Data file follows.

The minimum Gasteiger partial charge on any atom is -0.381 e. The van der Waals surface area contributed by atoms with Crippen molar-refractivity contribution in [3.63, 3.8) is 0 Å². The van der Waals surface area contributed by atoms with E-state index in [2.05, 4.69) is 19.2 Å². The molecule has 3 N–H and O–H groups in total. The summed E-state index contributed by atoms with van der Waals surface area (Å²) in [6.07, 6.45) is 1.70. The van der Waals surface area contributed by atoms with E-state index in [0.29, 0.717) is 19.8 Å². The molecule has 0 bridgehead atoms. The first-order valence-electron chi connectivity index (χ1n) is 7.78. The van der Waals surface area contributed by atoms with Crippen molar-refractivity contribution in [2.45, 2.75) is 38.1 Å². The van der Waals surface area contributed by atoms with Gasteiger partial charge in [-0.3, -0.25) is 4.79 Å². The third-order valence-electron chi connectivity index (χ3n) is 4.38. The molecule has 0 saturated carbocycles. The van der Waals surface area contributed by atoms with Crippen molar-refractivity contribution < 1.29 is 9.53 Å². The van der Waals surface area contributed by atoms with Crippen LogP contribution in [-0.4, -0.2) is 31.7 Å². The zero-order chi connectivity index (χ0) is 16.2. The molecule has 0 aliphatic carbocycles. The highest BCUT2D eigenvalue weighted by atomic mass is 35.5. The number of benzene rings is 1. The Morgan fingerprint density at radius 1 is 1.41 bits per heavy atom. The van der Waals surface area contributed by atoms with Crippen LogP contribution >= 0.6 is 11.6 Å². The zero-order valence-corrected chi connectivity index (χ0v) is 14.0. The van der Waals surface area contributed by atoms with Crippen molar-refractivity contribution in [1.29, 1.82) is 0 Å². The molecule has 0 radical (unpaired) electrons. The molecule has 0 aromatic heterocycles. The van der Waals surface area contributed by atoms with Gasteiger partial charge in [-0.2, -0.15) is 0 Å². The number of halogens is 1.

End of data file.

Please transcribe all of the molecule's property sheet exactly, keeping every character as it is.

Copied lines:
The minimum Gasteiger partial charge on any atom is -0.381 e. The van der Waals surface area contributed by atoms with Crippen molar-refractivity contribution in [3.63, 3.8) is 0 Å². The van der Waals surface area contributed by atoms with E-state index in [2.05, 4.69) is 19.2 Å². The molecule has 3 N–H and O–H groups in total. The summed E-state index contributed by atoms with van der Waals surface area (Å²) in [6.07, 6.45) is 1.70. The van der Waals surface area contributed by atoms with E-state index in [0.29, 0.717) is 19.8 Å². The molecule has 0 bridgehead atoms. The first-order valence-electron chi connectivity index (χ1n) is 7.78. The van der Waals surface area contributed by atoms with Crippen molar-refractivity contribution in [2.45, 2.75) is 38.1 Å². The van der Waals surface area contributed by atoms with Gasteiger partial charge in [-0.3, -0.25) is 4.79 Å². The third-order valence-electron chi connectivity index (χ3n) is 4.38. The molecule has 0 saturated carbocycles. The van der Waals surface area contributed by atoms with Crippen molar-refractivity contribution < 1.29 is 9.53 Å². The van der Waals surface area contributed by atoms with Crippen LogP contribution in [-0.4, -0.2) is 31.7 Å². The zero-order chi connectivity index (χ0) is 16.2. The molecule has 0 aliphatic carbocycles. The highest BCUT2D eigenvalue weighted by atomic mass is 35.5. The number of benzene rings is 1. The Morgan fingerprint density at radius 1 is 1.41 bits per heavy atom. The van der Waals surface area contributed by atoms with Crippen LogP contribution >= 0.6 is 11.6 Å². The zero-order valence-corrected chi connectivity index (χ0v) is 14.0. The van der Waals surface area contributed by atoms with Crippen molar-refractivity contribution in [1.29, 1.82) is 0 Å². The molecule has 0 radical (unpaired) electrons. The molecule has 0 aromatic heterocycles. The van der Waals surface area contributed by atoms with Gasteiger partial charge in [-0.2, -0.15) is 0 Å². The number of halogens is 1.